"I had a choice of either going to a state-supported reform school or military school. My dad was, in his words, able to 'spring' for it," he says of his journey to Fishburne Military School in Waynesboro, Virginia. "At 14, I had no reputation, so it was a new beginning, a great chance to start over and create a new reputation." Well, to paraphrase the old lyric from The Who's "Won't Get Fooled Again," meet the new Vince--same as the old Vince.
McMahon went on to become the first cadet in Fishburne's 100-plus years to be court-martialed, albeit, he points out in painstaking detail, unsuccessfully. What happened was that on the eve of his graduation, it was rumored that he was planning to sabotage the ceremony. A court-martial proceeding was quickly convened. But thanks to the backing of his teachers, who appreciated McMahon's efforts in improving his grades, he was cleared of the charges. It would not be the last time McMahon stood down his accusers. Even then, the entertainer in McMahon couldn't resist himself. "The morning of graduation," he says, "I walked up to this old colonel we had and said, 'You thought I was going to fuck up finals. But now, wait and see what I'm going to do.' He recoiled, and then I said, 'Just kidding.' "
After Fishburne, McMahon enrolled at East Carolina College in Greeenville, North Carolina. Education, though, took a backseat to his true passion. Several years earlier, at 16, McMahon had met a 13-year-old named Linda Edwards, falling in love instantly--with her parents, Henry and Evelyn, that is. "I had no idea what a family was until I met Linda, and saw how they lived," he says. "It was an Ozzie and Harriet life. There wasn't screaming and beating. 'You see,' I thought, 'there's something else.' I wanted some of that stability and love. And then I wanted more of it."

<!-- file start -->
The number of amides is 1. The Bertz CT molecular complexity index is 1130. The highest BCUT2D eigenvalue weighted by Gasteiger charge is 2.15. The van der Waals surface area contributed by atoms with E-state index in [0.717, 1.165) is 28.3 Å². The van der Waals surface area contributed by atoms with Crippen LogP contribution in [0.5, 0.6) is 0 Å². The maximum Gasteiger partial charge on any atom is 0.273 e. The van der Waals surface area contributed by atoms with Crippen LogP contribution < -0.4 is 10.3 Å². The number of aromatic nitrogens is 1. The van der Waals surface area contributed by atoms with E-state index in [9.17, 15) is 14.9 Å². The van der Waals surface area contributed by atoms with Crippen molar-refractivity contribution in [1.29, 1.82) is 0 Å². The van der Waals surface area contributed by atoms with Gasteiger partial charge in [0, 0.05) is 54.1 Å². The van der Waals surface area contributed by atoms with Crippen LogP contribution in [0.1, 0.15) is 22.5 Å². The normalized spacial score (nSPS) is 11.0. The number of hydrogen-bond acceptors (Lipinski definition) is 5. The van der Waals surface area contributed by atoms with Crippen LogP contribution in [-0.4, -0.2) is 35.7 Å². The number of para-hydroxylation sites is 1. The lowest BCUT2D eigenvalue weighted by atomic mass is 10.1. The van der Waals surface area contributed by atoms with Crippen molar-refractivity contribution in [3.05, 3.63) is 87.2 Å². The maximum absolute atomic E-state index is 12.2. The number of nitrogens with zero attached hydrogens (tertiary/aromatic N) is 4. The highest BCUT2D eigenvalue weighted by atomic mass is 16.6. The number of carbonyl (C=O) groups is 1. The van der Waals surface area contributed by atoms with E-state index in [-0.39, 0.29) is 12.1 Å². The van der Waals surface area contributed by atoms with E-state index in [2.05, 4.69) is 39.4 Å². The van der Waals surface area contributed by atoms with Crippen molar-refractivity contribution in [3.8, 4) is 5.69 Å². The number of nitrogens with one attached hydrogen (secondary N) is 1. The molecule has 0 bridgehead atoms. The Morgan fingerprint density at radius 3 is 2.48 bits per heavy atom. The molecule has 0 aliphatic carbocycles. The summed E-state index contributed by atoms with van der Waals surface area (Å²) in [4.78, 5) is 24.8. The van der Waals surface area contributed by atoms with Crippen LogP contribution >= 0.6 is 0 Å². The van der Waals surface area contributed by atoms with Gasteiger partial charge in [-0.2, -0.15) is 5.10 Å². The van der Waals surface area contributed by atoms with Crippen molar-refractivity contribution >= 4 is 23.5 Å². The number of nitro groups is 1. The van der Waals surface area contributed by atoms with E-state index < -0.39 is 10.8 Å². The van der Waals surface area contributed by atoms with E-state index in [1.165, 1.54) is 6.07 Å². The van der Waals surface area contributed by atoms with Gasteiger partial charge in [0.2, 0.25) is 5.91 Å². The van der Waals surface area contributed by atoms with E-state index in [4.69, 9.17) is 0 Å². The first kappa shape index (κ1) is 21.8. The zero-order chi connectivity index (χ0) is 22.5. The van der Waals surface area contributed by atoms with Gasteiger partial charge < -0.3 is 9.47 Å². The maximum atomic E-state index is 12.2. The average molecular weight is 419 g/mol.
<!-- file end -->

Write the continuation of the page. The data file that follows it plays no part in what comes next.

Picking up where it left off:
McMahon married Linda after his sophomore year of college, on August 6, 1966. McMahon's father wasn't pleased with the choice, but as usual, the son took action his way. "My dad thought if I got married it would stop me from graduating," says McMahon. "I knew that marrying Linda would ensure that I'd graduate. Linda's a whiz. She's more structured, she's more disciplined. All I'd learned from military school about discipline was how to get around it." East Carolina was also the place where McMahon learned to smoke cigars. Four or five times a semester, whether he was hanging around the dorms or hitting the local pubs, McMahon and his buddies would smoke a few cigars and, as he puts it, "do things college-age men do," he says, adding, "I really like them most after a big meal. I love steak, but when you're in college, you do what you do, so back then it was more having a hamburger and later, a cigar."